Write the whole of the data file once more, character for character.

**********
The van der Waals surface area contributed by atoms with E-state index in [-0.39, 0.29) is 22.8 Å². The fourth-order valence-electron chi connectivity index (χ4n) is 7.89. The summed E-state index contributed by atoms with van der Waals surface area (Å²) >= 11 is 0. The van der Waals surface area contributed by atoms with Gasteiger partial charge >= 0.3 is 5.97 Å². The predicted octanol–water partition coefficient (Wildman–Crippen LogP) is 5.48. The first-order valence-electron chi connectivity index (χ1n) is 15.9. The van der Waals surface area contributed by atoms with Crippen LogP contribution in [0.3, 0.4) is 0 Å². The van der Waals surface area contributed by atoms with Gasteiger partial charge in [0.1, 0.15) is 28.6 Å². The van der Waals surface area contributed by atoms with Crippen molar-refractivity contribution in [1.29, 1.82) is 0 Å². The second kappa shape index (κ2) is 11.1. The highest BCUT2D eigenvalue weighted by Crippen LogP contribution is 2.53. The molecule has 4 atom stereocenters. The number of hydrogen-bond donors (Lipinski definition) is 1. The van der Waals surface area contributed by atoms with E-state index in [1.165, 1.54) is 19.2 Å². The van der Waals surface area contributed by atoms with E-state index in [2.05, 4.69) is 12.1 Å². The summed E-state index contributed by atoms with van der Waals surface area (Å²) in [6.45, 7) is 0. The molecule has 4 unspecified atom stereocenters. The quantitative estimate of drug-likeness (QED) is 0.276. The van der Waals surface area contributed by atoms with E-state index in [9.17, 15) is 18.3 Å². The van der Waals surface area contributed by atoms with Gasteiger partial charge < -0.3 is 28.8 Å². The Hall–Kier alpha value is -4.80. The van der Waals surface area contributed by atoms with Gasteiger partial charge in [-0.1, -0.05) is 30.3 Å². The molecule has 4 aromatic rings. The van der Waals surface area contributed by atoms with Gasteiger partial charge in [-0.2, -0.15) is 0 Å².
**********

The van der Waals surface area contributed by atoms with E-state index in [-0.39, 0.29) is 22.8 Å². The fourth-order valence-electron chi connectivity index (χ4n) is 7.89. The summed E-state index contributed by atoms with van der Waals surface area (Å²) >= 11 is 0. The van der Waals surface area contributed by atoms with Gasteiger partial charge >= 0.3 is 5.97 Å². The predicted octanol–water partition coefficient (Wildman–Crippen LogP) is 5.48. The first-order valence-electron chi connectivity index (χ1n) is 15.9. The van der Waals surface area contributed by atoms with Crippen LogP contribution in [0.3, 0.4) is 0 Å². The van der Waals surface area contributed by atoms with Gasteiger partial charge in [0.1, 0.15) is 28.6 Å². The van der Waals surface area contributed by atoms with Crippen molar-refractivity contribution in [1.29, 1.82) is 0 Å². The second kappa shape index (κ2) is 11.1. The highest BCUT2D eigenvalue weighted by Crippen LogP contribution is 2.53. The molecule has 4 atom stereocenters. The number of hydrogen-bond donors (Lipinski definition) is 1. The van der Waals surface area contributed by atoms with E-state index in [1.165, 1.54) is 19.2 Å². The van der Waals surface area contributed by atoms with E-state index in [2.05, 4.69) is 12.1 Å². The summed E-state index contributed by atoms with van der Waals surface area (Å²) in [6.45, 7) is 0. The molecule has 4 unspecified atom stereocenters. The quantitative estimate of drug-likeness (QED) is 0.276. The van der Waals surface area contributed by atoms with E-state index in [9.17, 15) is 18.3 Å². The van der Waals surface area contributed by atoms with Gasteiger partial charge < -0.3 is 28.8 Å². The Hall–Kier alpha value is -4.80. The van der Waals surface area contributed by atoms with Gasteiger partial charge in [-0.1, -0.05) is 30.3 Å². The molecule has 4 aromatic rings. The van der Waals surface area contributed by atoms with Gasteiger partial charge in [-0.2, -0.15) is 0 Å².